An FPGA-based network intrusion detection architecture

Abhishek Das*, David Nguyen, Joseph Zambreno, Gokhan Memik, Alok Nidhi Choudhary

*Corresponding author for this work

Research output: Contribution to journalArticlepeer-review

67 Scopus citations

Abstract

Network intrusion detection systems (NIDSs) monitor network traffic for suspicious activity and alert the system or network administrator. With the onset of gigabit networks, current generation networking components for NIDS will soon be insufficient for numerous reasons; most notably because the existing methods cannot support high-performance demands. Field-programmable gate arrays (FPGAs) are an attractive medium to handle both high throughput and adaptability to the dynamic nature of intrusion detection. In this work, we design an FPGA-based architecture for anomaly detection in network transmissions. We first develop a feature extraction module (FEM) which aims to summarize network information to be used at a later stage. Our FPGA implementation shows that we can achieve significant performance improvements compared to existing software and application-specific integrated-circuit implementations. Then, we go one step further and demonstrate the use of principal component analysis as an outlier detection method for NIDSs. The results show that our architecture correctly classifies attacks with detection rates exceeding 99% and false alarms rates as low as 1.95%. Moreover, using extensive pipelining and hardware parallelism, it can be shown that for realistic workloads, our architectures for FEM and outlier analysis achieve 21.25- and 23.76-Gb/s core throughput, respectively.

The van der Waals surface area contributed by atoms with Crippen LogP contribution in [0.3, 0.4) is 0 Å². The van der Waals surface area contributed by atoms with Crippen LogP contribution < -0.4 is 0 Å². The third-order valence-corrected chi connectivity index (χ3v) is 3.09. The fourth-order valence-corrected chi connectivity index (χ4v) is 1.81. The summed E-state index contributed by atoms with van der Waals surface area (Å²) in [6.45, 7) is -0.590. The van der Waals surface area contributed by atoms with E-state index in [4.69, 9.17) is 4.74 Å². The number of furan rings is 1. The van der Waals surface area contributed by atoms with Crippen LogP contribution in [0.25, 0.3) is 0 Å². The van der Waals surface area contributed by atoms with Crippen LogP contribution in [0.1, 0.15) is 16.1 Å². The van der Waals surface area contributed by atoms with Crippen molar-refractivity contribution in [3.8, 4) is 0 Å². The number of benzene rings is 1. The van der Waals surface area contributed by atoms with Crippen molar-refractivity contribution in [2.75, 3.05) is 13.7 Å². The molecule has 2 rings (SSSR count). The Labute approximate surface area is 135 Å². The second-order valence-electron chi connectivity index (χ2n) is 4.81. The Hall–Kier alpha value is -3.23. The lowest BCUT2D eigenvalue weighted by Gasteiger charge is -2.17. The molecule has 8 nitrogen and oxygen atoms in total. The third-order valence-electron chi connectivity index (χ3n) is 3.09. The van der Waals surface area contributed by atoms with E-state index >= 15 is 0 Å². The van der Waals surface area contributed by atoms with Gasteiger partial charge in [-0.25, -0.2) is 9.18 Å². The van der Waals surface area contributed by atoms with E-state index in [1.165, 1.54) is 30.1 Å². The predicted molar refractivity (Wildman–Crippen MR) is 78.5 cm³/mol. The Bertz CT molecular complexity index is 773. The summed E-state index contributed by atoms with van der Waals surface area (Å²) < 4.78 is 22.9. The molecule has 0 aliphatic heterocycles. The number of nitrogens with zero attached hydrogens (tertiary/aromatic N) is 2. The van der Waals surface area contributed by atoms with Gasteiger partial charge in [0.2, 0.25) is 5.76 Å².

Original languageEnglish (US)
Pages (from-to)118-132
Number of pages15
JournalIEEE Transactions on Information Forensics and Security
Volume3
Issue number1
DOIs
StatePublished - Mar 2008

Keywords

  • Feature extraction
  • Field-programmable gate arrays (FPGA)
  • Network intrusion detection system (NIDS)
  • Principal component analysis (PCA)

ASJC Scopus subject areas

  • Safety, Risk, Reliability and Quality
  • Computer Networks and Communications

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